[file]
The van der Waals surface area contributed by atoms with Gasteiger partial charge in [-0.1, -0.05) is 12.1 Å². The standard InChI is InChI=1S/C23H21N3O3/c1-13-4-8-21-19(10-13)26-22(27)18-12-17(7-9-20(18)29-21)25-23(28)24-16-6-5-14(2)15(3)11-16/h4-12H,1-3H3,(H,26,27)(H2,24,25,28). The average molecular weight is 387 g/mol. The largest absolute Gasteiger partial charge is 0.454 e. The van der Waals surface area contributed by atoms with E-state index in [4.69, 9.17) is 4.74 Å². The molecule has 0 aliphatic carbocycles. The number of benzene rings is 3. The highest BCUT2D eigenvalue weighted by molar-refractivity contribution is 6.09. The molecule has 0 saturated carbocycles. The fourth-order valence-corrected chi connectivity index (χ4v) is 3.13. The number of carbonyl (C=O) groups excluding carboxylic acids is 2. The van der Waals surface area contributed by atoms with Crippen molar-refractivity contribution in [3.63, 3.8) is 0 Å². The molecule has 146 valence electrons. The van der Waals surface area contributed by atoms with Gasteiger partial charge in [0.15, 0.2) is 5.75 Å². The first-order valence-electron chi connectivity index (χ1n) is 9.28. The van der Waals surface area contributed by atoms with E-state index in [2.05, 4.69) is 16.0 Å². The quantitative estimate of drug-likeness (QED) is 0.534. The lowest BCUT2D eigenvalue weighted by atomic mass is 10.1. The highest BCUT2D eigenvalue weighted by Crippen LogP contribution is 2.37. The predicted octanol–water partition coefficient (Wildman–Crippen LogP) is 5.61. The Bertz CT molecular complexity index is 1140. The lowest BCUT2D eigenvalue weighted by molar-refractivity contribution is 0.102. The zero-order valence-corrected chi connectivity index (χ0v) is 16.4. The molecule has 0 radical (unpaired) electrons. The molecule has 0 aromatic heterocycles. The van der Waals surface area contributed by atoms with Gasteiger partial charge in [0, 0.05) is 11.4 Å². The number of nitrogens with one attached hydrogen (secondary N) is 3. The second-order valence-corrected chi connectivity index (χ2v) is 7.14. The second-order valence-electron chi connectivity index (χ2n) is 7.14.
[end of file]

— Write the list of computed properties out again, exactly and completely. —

The van der Waals surface area contributed by atoms with Gasteiger partial charge in [-0.1, -0.05) is 12.1 Å². The standard InChI is InChI=1S/C23H21N3O3/c1-13-4-8-21-19(10-13)26-22(27)18-12-17(7-9-20(18)29-21)25-23(28)24-16-6-5-14(2)15(3)11-16/h4-12H,1-3H3,(H,26,27)(H2,24,25,28). The average molecular weight is 387 g/mol. The largest absolute Gasteiger partial charge is 0.454 e. The van der Waals surface area contributed by atoms with E-state index in [4.69, 9.17) is 4.74 Å². The molecule has 0 aliphatic carbocycles. The number of benzene rings is 3. The highest BCUT2D eigenvalue weighted by molar-refractivity contribution is 6.09. The molecule has 0 saturated carbocycles. The fourth-order valence-corrected chi connectivity index (χ4v) is 3.13. The number of carbonyl (C=O) groups excluding carboxylic acids is 2. The van der Waals surface area contributed by atoms with Crippen molar-refractivity contribution in [3.63, 3.8) is 0 Å². The molecule has 146 valence electrons. The van der Waals surface area contributed by atoms with Gasteiger partial charge in [0.15, 0.2) is 5.75 Å². The first-order valence-electron chi connectivity index (χ1n) is 9.28. The van der Waals surface area contributed by atoms with E-state index in [2.05, 4.69) is 16.0 Å². The quantitative estimate of drug-likeness (QED) is 0.534. The lowest BCUT2D eigenvalue weighted by atomic mass is 10.1. The highest BCUT2D eigenvalue weighted by Crippen LogP contribution is 2.37. The predicted octanol–water partition coefficient (Wildman–Crippen LogP) is 5.61. The Bertz CT molecular complexity index is 1140. The lowest BCUT2D eigenvalue weighted by molar-refractivity contribution is 0.102. The zero-order valence-corrected chi connectivity index (χ0v) is 16.4. The molecule has 0 radical (unpaired) electrons. The molecule has 0 aromatic heterocycles. The van der Waals surface area contributed by atoms with Gasteiger partial charge in [0, 0.05) is 11.4 Å². The number of nitrogens with one attached hydrogen (secondary N) is 3. The second-order valence-corrected chi connectivity index (χ2v) is 7.14. The second-order valence-electron chi connectivity index (χ2n) is 7.14.